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    STARTED IN THE BATAAN, NOW HE’S HERE!

    HM2 Michael Siem

    Photo By Petty Officer 3rd Class Leonard G Weston | 180611-N-KO533-0024 NORFOLK, Va. (June 12, 2018) Hospital Corpsman 2nd Class Michael...... read more read more

    NORFOLK, VA, UNITED STATES

    06.17.2018

    Story by Leonard G Weston 

    USS Bataan (LHD 5)

    An Ancient African proverb states, “It takes a village to raise a child,” and with the ambitious assistance from family members along with strangers from a different country, the parents of Hospital Corpsman 2nd Class Michael Siem were able to provide him an opportunity towards achieving his dream.

    Siem’s story begins in 1979 when his parents, Soeun and Bunroeuy Siem along with other family members, escaped the communist ran country of Cambodia seeking safety along the Thailand border. After hiding out for three months his family was transferred to the Khao I Dang refugee camp in Thailand.

    “My family members were being executed [in Cambodia] or used as laborers,” said Siem. “My father managed to sneak my mother and other immediate family members out of Cambodia and crossed the Thailand borders during the middle of the night.”

    In the winter of 1982, after three years in the Khao I Dang Camp, the U.S. Immigration Office granted Siem’s parents admission into the United States, but before moving to the states, they were redirected to Bataan, Philippines to study English at the Morong Refugee Camp.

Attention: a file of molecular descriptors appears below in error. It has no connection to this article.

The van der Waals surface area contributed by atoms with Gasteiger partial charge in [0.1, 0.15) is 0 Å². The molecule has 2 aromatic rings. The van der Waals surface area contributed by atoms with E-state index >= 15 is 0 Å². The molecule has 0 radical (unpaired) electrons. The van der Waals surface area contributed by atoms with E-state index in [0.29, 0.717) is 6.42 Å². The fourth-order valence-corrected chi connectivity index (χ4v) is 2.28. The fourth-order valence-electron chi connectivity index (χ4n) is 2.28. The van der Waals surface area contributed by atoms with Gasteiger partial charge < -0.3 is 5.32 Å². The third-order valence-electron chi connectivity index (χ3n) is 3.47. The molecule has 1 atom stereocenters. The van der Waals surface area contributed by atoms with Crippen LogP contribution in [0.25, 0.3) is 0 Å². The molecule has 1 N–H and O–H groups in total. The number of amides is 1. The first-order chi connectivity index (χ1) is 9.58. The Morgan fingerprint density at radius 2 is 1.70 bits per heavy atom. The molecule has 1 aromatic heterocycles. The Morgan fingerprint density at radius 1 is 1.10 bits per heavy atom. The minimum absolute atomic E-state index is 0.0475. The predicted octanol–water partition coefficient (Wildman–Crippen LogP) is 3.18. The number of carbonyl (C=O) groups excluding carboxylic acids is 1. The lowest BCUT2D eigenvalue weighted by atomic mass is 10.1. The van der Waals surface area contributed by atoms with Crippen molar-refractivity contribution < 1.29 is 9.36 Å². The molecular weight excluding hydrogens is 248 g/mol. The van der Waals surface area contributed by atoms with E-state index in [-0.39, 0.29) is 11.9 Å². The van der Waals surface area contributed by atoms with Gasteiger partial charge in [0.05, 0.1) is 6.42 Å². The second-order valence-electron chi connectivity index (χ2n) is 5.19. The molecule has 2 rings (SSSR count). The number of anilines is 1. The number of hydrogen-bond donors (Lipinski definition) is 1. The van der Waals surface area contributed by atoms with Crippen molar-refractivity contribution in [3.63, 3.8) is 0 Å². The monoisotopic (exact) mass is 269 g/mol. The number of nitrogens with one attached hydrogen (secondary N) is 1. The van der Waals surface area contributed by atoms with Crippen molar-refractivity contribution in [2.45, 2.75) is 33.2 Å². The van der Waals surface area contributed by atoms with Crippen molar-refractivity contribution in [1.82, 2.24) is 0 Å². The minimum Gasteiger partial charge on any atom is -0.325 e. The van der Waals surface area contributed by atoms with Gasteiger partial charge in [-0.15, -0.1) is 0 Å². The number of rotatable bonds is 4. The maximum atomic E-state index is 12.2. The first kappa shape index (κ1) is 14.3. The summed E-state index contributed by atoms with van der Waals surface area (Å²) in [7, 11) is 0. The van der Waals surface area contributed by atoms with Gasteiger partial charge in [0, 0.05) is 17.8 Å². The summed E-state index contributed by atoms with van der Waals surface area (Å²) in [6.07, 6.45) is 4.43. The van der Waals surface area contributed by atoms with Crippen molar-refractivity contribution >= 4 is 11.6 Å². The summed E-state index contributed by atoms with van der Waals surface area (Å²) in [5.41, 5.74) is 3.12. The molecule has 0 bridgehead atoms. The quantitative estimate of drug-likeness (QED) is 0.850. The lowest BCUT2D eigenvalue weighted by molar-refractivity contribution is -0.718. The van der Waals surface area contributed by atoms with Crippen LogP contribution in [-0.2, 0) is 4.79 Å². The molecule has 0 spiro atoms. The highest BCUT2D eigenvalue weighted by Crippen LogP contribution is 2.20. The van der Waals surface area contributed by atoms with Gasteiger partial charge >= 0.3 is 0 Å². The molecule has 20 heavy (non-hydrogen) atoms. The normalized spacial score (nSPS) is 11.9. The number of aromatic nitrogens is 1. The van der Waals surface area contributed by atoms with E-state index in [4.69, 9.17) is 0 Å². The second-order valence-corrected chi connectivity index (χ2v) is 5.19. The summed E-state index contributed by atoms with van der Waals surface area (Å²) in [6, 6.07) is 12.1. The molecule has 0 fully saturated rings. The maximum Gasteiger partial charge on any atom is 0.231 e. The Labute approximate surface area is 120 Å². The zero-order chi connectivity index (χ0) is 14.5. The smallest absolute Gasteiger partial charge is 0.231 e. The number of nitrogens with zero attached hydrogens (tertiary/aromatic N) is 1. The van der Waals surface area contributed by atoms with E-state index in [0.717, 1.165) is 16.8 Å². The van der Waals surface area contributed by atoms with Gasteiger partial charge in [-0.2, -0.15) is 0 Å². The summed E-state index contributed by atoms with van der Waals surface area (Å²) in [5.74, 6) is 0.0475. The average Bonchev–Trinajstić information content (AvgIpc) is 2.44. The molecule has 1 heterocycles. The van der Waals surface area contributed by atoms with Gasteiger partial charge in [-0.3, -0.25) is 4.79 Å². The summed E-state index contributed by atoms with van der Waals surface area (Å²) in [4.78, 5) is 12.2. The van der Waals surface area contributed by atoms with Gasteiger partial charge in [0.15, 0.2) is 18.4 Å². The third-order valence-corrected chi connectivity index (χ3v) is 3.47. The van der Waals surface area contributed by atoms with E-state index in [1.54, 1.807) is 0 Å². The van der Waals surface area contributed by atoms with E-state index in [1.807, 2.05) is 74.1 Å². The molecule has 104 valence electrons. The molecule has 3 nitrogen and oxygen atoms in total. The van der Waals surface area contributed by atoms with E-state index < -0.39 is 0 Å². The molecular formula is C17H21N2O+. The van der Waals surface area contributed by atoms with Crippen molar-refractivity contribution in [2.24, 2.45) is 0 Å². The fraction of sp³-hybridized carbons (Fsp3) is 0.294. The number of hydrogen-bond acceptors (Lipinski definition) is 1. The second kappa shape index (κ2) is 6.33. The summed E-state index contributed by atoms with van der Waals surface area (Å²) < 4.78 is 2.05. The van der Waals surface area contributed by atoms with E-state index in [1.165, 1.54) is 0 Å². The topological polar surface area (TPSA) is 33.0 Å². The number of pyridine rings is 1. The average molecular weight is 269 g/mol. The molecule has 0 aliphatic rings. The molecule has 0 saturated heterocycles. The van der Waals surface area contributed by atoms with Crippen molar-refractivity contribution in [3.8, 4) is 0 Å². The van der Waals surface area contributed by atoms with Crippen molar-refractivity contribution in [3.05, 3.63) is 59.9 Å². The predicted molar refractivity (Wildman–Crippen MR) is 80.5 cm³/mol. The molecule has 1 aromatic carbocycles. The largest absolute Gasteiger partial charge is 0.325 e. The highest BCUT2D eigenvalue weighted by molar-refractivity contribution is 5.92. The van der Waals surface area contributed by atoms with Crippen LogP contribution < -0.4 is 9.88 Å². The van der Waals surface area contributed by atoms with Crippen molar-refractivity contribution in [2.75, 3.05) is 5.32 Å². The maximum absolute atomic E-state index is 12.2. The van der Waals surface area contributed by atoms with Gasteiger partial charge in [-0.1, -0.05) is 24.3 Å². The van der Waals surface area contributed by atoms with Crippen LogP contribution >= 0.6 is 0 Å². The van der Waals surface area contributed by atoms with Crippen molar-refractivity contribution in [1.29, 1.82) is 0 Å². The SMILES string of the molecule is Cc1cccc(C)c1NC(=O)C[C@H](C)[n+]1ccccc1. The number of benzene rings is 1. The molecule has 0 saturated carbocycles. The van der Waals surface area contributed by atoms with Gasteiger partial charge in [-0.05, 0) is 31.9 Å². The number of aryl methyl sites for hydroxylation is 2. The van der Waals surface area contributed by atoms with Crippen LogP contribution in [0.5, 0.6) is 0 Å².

“Seven months after arriving in Bataan, I was born in the camp’s hospital,” said Siem. “During our time there, my mother attended English classes and my father worked as an English interpreter in a make shift schoolhouse. While there, my father was able to assist with hundreds of other refugees’ migration into North America.”

    While at Bataan’s Morong Refugee Camp, Siem’s parents developed a close friendship with two Austrian volunteers, Joan and Kathy. Joan taught English to refugees in the encampment while her daughter Kathy worked alongside Siem’s father as an interpreter.

    “Kathy was a big support factor for my family during those times. She generously supported them [Siem parents] financially while my mother was pregnant, and was a lifeline for my parents which further strengthen their bonds,” explained Siem. “Joan eventually headed back, [to Austria] but Kathy stayed behind and became my godmother, giving me the name of her younger brother who had passed away at a young age.”

    Shortly after his mother gave birth to Siem his family was able to move to the U.S. So in the Spring of 1983, Siem’s family relocated to Houston, Texas. Although Siem was too young to remember the explicit details; the horrid tales told to him of Cambodia’s unrest, his family’s executions along with his parent’s plight, fleeing their native land and journey towards a better life in a strange new country; keeps him humble.

    After Siem spent his childhood growing up in Houston, his family decided to move to Covington, Washington where he began his young adult life. Graduating from Kentwood High School in 2001, Siem started working various jobs, but never found his niche.

    “I became a jack of all trades, but I never found satisfaction,” explained Siem. “It wasn’t until I was reunited with my godmother Kathy in 2008, that I found out what I really wanted to do, help people.”